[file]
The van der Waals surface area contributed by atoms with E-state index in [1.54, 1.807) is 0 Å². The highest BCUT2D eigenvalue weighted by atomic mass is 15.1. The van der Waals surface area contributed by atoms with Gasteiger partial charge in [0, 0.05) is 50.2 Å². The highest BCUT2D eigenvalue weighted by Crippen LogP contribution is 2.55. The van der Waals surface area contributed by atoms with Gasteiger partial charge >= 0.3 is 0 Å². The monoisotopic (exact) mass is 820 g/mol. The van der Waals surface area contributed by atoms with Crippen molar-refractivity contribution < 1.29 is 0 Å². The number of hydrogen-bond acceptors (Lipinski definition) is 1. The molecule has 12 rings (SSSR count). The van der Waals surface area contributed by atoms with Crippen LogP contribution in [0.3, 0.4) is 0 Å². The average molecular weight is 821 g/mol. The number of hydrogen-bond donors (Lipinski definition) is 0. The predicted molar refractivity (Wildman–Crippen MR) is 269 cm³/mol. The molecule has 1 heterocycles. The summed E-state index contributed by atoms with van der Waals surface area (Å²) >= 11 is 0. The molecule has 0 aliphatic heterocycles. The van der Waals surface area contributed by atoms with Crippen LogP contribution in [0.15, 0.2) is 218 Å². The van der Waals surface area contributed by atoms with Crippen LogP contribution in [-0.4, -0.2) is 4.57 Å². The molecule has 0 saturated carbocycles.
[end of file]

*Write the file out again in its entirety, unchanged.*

The van der Waals surface area contributed by atoms with E-state index in [1.54, 1.807) is 0 Å². The highest BCUT2D eigenvalue weighted by atomic mass is 15.1. The van der Waals surface area contributed by atoms with Gasteiger partial charge in [0, 0.05) is 50.2 Å². The highest BCUT2D eigenvalue weighted by Crippen LogP contribution is 2.55. The van der Waals surface area contributed by atoms with Gasteiger partial charge >= 0.3 is 0 Å². The monoisotopic (exact) mass is 820 g/mol. The van der Waals surface area contributed by atoms with Crippen molar-refractivity contribution < 1.29 is 0 Å². The number of hydrogen-bond acceptors (Lipinski definition) is 1. The molecule has 12 rings (SSSR count). The van der Waals surface area contributed by atoms with Crippen LogP contribution in [0.3, 0.4) is 0 Å². The average molecular weight is 821 g/mol. The number of hydrogen-bond donors (Lipinski definition) is 0. The predicted molar refractivity (Wildman–Crippen MR) is 269 cm³/mol. The molecule has 1 heterocycles. The summed E-state index contributed by atoms with van der Waals surface area (Å²) >= 11 is 0. The molecule has 0 aliphatic heterocycles. The van der Waals surface area contributed by atoms with Crippen LogP contribution in [0.15, 0.2) is 218 Å². The van der Waals surface area contributed by atoms with Crippen LogP contribution in [-0.4, -0.2) is 4.57 Å². The molecule has 0 saturated carbocycles.